On August 20, 2015, 186 guests set out on A&K’s The Northwest Passage: From Greenland to the Bering Sea, an adventure that soon proved to be one of the most unforgettable luxury expedition cruises ever led by Abercrombie & Kent. This was somewhat anticipated: Where most cruises turn around halfway through the Northwest Passage, A&K transited the entire length of this historic route with its outstanding Expedition Team on an exclusively chartered, 23-day voyage aboard luxurious ‘Le Boreal.’ But it was the perfect alignment of these expected elements and those exciting unknowns that are intrinsically part of the nature of expedition cruising—including perfect weather to accommodate a well-designed itinerary and jaw-dropping shows of wildlife—that gifted an experience beyond compare. Here, our guests and team share the very best moments on this A&K expedition.

Polar Bears Like You’ve Never Seen Before

Two Polar bears walking

Seeing polar bears—a few or even one—is all but a matter of luck, especially in the region’s remote northern habitats, yet A&K guests saw 39. “I’ve been to the Arctic several times,” says Julia Evanoff, A&K’s Expedition Cruising Product Manager, “but never have I seen so many en masse.” A&K guest Leona De Boer experienced two sightings, the first from an exciting excursion to a bay to find beluga whales. “It was late and the weather was rough and wet, and so off we went on this exhilarating Zodiac ride,” says Leona. The adrenaline rush continued in the bay, where the group found dozens of belugas as well as numerous polar bears—at least 14!—feeding on the whales. “One bear was in the water batting at belugas,” says Leona. Another mama bear was feeding on the belugas with her cubs. “It proved how incredible the A&K naturalists are,” says Leona. “They get you there safely and make sure both you and the animals are not at risk.”

Moments in History Frozen in Time

Exploring a tragic reminder from the lost Franklin Expedition, the landing on Beechey Island was particularly memorable for history buff Alexander Buzel. “Reading about it is one thing, but actually setting foot on Beechey Island with its absolute desolation is striking,” says Alexander. “About two miles down the beach, there’s a camp Sir James Ross built in case Franklin returned to Beechey. Today, it stands with the same canned food—albeit empty and rusting—along with the carcass of a boat that Ross left for Franklin to use to escape the Arctic. I felt fortunate to be one of the first travellers to really explore it.”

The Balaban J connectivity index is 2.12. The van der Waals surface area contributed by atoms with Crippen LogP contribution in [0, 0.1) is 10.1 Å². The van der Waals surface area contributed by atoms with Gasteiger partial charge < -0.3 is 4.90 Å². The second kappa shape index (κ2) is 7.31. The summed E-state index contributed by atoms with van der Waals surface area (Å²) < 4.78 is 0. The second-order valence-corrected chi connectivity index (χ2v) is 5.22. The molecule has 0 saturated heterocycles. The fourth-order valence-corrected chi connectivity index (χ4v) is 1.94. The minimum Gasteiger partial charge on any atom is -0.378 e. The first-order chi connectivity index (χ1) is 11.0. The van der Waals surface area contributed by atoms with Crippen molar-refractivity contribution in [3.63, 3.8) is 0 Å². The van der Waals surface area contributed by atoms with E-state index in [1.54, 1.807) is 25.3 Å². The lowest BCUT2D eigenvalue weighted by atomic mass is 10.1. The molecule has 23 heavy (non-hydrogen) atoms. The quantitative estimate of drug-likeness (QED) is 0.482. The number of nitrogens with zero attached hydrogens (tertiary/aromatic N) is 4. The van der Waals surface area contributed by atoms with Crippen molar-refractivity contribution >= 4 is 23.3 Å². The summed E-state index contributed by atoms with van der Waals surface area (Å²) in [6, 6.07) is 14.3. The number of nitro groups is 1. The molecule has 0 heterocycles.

Beauty Among the Inuit


A&K guests visited several Inuit communities, including the 300-strong Copper Inuit tribe in Ulukhatok. “That was my favorite day,” recalls Julia. “This community doesn’t see many visitors because there’s only a short window when ice is at a minimum and ships can arrive. The locals were very excited and really embraced us.” Proudly dressed in native garb, the women prepared donuts, smoked char and coffee, while others danced and led tours of the entire village, which included stops at a grocery store, art museum selling prints and muskox wool scarves, convenience store, large school and small hospital with a full-time social worker—even an eight-room, metal hotel with Wi-Fi and a café. “They also just built a greenhouse to grow their own vegetables,” says Julia. “It was really inspiring to see their commitment to making a difference.”

The Northern Lights, Unfiltered

Aurora Borealis


Leona and her husband, Raymond, have seen the northern lights from their home in Alberta, but had never witnessed a display like they did in the Northwest Passage. “Captain Garcia was great about letting us know if there was something we should be looking at, no matter the time of day,” says Leona. “I absolutely love that because if it’s after midnight and the Aurora Borealis is mind-blowing, then I want to get up and see it.” That’s exactly what happened when he woke guests in the wee hours, ever so quietly alerting them to the sight in the skies. “We went out on deck and saw the best Aurora we have ever seen. You know when you dip an Easter egg in dye and then watch the dye run down the egg? It was like that. I have never been directly under the northern lights before and it felt like we were in our own snow globe, watching the dye fall around us. It was spectacular.”


Experience it for yourself on our 2018 expedition, The Northwest Passage: From Greenland to the Bering Sea.